After earning somewhat consistent minutes throughout November, James largely dropped out of the Mavs' rotation upon the return of Dirk Nowitzki. On the season, he's averaging 3.6 points, 3.4 rebounds and 0.9 blocks in only 11.2 minutes per game, shooting 51.9 percent from the field.
He's putting up an above-average PER of 16.0, and he's tied for 12th among rookies in win shares (0.6) alongside Terrence Ross and Tyler Zeller, according to Basketball Reference.
James would only play spot minutes behind Marc Gasol and Hamed Haddadi in the Grizzlies' lineup, but he's already appeared well on his way to earning a spot in a team's regular rotation. For a late first-round pick, that's great value.
Original Pick: Miles Plumlee
Draymond Green slipped into the early portion of the second round in the real 2012 draft, but in this re-draft, the Indiana Pacers wouldn't let him slip further than 26th.
The former Michigan State product played 17.6 minutes per game in December for the Golden State Warriors, averaging 3.6 points, 4.8 rebounds, 1.1 assists, 1.1 steals and 0.5 blocks.
He's been struggling from the floor, however, shooting only 30.3 percent from the field and 18.2 percent from three-point range.
His PER of 8.3 is barely half the league average of 15, yet he's contributed as many win shares (0.5) as Festus Ezeli, Jeffery Taylor and Jae Crowder, according to Basketball Reference. He has the appearance of a glue guy in the making, which would be a steal for the Pacers with the No. 26 pick.
Original Pick: Arnett Moultrie (traded to Philadelphia 76ers)
If the Miami Heat didn't plan on trading this pick, the team would either look for a big man to address their rebounding troubles or another versatile shooter for their backcourt, figuring Ray Allen can't last forever.
Although Jared Cunningham hasn't shown much in the NBA to date, he could end up being a solid wing player. To date, he has only appeared in eight games for the Dallas Mavericks, averaging two points, 0.4 rebounds and 0.1 steals in 3.3 minutes per game.
In the D-League, however, he's been showing off what made him such an enticing late first-round prospect. He's shooting only 34.7 percent from the field and 29.3 percent from three-point range, but he's averaging 18.1 points, three assists, 2.9 rebounds and a steal through seven games with the Texas Legends.
Cunningham likely wouldn't see many minutes for the Heat this season, but he'd be worth stashing on the roster or in the D-League until Allen's inevitable age-related demise.
Original Pick: Perry Jones III
Nothing against Perry Jones III, whose hyper-athleticism could end up making him one of the steals of the draft one day, but if Kendall Marshall fell this far in the re-draft, the Oklahoma City Thunder would have a tough time passing him up.
Marshall has hardly been able to crack the rotation for the moribund Phoenix Suns, but he fared slightly better in his nine-game D-League stint with the Bakersfield Jam.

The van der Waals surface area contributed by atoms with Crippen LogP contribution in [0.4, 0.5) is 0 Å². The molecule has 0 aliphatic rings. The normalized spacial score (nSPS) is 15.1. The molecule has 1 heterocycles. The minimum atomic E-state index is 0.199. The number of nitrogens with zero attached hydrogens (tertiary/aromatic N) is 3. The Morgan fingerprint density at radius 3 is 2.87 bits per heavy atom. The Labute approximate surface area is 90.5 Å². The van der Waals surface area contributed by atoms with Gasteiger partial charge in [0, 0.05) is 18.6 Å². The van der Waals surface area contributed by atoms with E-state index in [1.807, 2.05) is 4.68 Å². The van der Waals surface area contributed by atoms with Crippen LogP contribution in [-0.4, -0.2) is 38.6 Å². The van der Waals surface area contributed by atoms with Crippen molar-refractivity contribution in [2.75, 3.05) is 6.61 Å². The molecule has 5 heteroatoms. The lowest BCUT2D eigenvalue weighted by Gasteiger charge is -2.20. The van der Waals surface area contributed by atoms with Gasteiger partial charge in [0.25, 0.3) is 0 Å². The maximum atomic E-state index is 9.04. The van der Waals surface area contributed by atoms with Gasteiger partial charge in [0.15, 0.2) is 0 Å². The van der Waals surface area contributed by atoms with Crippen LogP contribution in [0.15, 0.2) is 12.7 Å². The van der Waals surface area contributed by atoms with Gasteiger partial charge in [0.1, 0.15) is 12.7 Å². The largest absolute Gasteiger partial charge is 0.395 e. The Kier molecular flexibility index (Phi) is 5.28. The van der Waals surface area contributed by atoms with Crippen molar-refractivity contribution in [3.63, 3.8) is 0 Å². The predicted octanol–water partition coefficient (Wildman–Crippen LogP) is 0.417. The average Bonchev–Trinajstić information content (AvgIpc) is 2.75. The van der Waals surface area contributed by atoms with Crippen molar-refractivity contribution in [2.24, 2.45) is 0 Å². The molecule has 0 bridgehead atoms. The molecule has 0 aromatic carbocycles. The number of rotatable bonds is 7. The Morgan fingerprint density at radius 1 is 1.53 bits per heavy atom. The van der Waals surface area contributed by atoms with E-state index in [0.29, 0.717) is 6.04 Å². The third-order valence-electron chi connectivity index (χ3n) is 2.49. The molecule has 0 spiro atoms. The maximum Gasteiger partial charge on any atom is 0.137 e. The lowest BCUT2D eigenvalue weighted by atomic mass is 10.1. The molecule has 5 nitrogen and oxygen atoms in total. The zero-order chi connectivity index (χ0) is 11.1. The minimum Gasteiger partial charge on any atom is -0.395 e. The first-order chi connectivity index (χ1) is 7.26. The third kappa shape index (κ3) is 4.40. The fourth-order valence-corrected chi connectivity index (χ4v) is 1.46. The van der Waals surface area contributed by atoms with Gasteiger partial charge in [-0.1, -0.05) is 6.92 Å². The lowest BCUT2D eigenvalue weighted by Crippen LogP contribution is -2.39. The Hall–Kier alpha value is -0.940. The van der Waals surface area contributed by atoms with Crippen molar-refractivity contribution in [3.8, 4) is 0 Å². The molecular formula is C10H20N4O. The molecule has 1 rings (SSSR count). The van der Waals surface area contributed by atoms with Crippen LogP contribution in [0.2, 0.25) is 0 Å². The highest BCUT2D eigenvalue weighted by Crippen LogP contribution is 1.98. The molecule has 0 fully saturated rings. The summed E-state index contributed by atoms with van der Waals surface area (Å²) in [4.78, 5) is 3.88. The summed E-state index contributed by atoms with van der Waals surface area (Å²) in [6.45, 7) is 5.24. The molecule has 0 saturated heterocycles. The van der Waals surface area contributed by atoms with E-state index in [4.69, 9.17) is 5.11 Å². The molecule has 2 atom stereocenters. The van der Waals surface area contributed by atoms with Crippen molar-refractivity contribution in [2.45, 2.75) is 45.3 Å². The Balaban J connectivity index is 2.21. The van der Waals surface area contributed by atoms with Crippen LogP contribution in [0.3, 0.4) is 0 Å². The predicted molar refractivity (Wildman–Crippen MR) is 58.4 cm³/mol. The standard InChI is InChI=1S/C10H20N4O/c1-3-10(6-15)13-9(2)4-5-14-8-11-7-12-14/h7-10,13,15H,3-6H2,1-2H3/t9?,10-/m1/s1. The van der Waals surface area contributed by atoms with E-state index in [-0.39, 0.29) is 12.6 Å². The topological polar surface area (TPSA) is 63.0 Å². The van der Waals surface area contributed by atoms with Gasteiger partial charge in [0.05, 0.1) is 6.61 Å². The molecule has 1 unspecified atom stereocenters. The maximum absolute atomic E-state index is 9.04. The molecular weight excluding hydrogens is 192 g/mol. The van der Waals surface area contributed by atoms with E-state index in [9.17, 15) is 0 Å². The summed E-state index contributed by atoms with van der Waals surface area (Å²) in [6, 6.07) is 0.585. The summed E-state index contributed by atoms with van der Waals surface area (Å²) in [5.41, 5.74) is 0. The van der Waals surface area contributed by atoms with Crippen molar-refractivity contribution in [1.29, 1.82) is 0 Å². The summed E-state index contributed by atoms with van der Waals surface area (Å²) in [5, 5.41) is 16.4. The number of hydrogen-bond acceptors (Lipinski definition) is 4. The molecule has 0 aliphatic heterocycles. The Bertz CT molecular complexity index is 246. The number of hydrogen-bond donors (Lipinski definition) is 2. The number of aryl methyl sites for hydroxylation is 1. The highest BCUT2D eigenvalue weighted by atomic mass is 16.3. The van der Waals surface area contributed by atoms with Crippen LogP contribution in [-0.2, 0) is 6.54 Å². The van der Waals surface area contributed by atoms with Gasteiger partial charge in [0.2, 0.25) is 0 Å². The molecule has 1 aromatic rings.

He only averaged 9.6 points per game on 31.3 percent shooting from the field, but he averaged 7.6 assists per game, second in the league only to Reggie Jackson of the Tulsa 66ers (Oklahoma City Thunder).
With teams inquiring about the availability of Eric Maynor, the Thunder could be prepared to promote Reggie Jackson to Russell Westbrook's backup, opening a hole for a third point guard like Marshall.
Original Pick: Marquis Teague
It's tough to see the Chicago Bulls doing anything differently in this re-draft, especially if the Oklahoma City Thunder scoop up Kendall Marshall the pick before their own.
Marquis Teague hasn't earned consistent minutes for Chicago this season despite the ongoing absence of starting point guard Derrick Rose, but he's been stepping up when called upon.
Teague remains more of a project than a ready-made NBA starter, but his speed will make him a nightmare backup point guard for a fully healthy Derrick Rose. Opponents won't be able to catch a breath for 48 minutes.
Original Pick: Festus Ezeli
Festus Ezeli is long off the board at this point in the re-draft, leaving the Golden State Warriors to make the same gamble the Oklahoma City Thunder did in the real draft in June.
Perry Jones came into the draft with questions about his "motor," his knees and his position. To date, he's proving to be a work in progress, albeit one that's hyper-athletic and loaded with potential.
Through 11 games with the Thunder's D-League affiliate (the Tulsa 66ers), Jones is averaging 14.1 points, seven rebounds, 1.7 assists and 1.3 steals in 33 minutes per game. His shooting percentages—44.4 percent from the floor, 25 percent from three-point range and 61.5 from the free-throw line—still leave much to be desired.
To his credit, he did explode for 13 points, 18 rebounds, four assists and two steals on Jan. 11 against the Santa Cruz Warriors, but he shot only 5-of-19 from the field. He has enough captivating talent to make him worth a first-round pick, but he's not ready to contribute regularly to an NBA team just yet.